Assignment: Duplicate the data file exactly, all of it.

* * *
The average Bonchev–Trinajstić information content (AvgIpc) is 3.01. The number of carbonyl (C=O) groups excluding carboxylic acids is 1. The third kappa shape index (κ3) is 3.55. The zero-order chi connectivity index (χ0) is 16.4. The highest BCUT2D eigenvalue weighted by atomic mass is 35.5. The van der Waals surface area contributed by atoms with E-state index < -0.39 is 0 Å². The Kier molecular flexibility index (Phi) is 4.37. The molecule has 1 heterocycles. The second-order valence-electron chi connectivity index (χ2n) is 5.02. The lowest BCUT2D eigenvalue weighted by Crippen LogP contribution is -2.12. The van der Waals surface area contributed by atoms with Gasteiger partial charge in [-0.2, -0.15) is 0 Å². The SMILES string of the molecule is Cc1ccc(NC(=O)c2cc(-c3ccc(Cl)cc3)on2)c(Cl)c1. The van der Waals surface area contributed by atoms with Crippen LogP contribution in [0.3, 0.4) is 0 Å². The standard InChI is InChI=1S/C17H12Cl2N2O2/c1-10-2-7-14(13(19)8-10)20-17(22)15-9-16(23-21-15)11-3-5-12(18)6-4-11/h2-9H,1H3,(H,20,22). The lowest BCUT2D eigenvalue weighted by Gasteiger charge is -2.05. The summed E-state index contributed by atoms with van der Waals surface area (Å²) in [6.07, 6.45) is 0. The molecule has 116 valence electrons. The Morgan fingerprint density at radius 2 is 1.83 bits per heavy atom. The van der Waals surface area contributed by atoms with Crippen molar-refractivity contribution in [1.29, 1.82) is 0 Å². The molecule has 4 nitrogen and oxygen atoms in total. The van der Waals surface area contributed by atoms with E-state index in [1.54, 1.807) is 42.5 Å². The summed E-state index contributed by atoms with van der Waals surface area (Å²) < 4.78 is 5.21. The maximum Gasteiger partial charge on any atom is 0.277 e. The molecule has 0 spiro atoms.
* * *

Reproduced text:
The average Bonchev–Trinajstić information content (AvgIpc) is 3.01. The number of carbonyl (C=O) groups excluding carboxylic acids is 1. The third kappa shape index (κ3) is 3.55. The zero-order chi connectivity index (χ0) is 16.4. The highest BCUT2D eigenvalue weighted by atomic mass is 35.5. The van der Waals surface area contributed by atoms with E-state index < -0.39 is 0 Å². The Kier molecular flexibility index (Phi) is 4.37. The molecule has 1 heterocycles. The second-order valence-electron chi connectivity index (χ2n) is 5.02. The lowest BCUT2D eigenvalue weighted by Crippen LogP contribution is -2.12. The van der Waals surface area contributed by atoms with Gasteiger partial charge in [-0.2, -0.15) is 0 Å². The SMILES string of the molecule is Cc1ccc(NC(=O)c2cc(-c3ccc(Cl)cc3)on2)c(Cl)c1. The van der Waals surface area contributed by atoms with Crippen LogP contribution in [0.3, 0.4) is 0 Å². The standard InChI is InChI=1S/C17H12Cl2N2O2/c1-10-2-7-14(13(19)8-10)20-17(22)15-9-16(23-21-15)11-3-5-12(18)6-4-11/h2-9H,1H3,(H,20,22). The lowest BCUT2D eigenvalue weighted by Gasteiger charge is -2.05. The summed E-state index contributed by atoms with van der Waals surface area (Å²) in [6.07, 6.45) is 0. The molecule has 116 valence electrons. The Morgan fingerprint density at radius 2 is 1.83 bits per heavy atom. The van der Waals surface area contributed by atoms with Crippen molar-refractivity contribution in [1.29, 1.82) is 0 Å². The molecule has 4 nitrogen and oxygen atoms in total. The van der Waals surface area contributed by atoms with E-state index in [1.54, 1.807) is 42.5 Å². The summed E-state index contributed by atoms with van der Waals surface area (Å²) < 4.78 is 5.21. The maximum Gasteiger partial charge on any atom is 0.277 e. The molecule has 0 spiro atoms.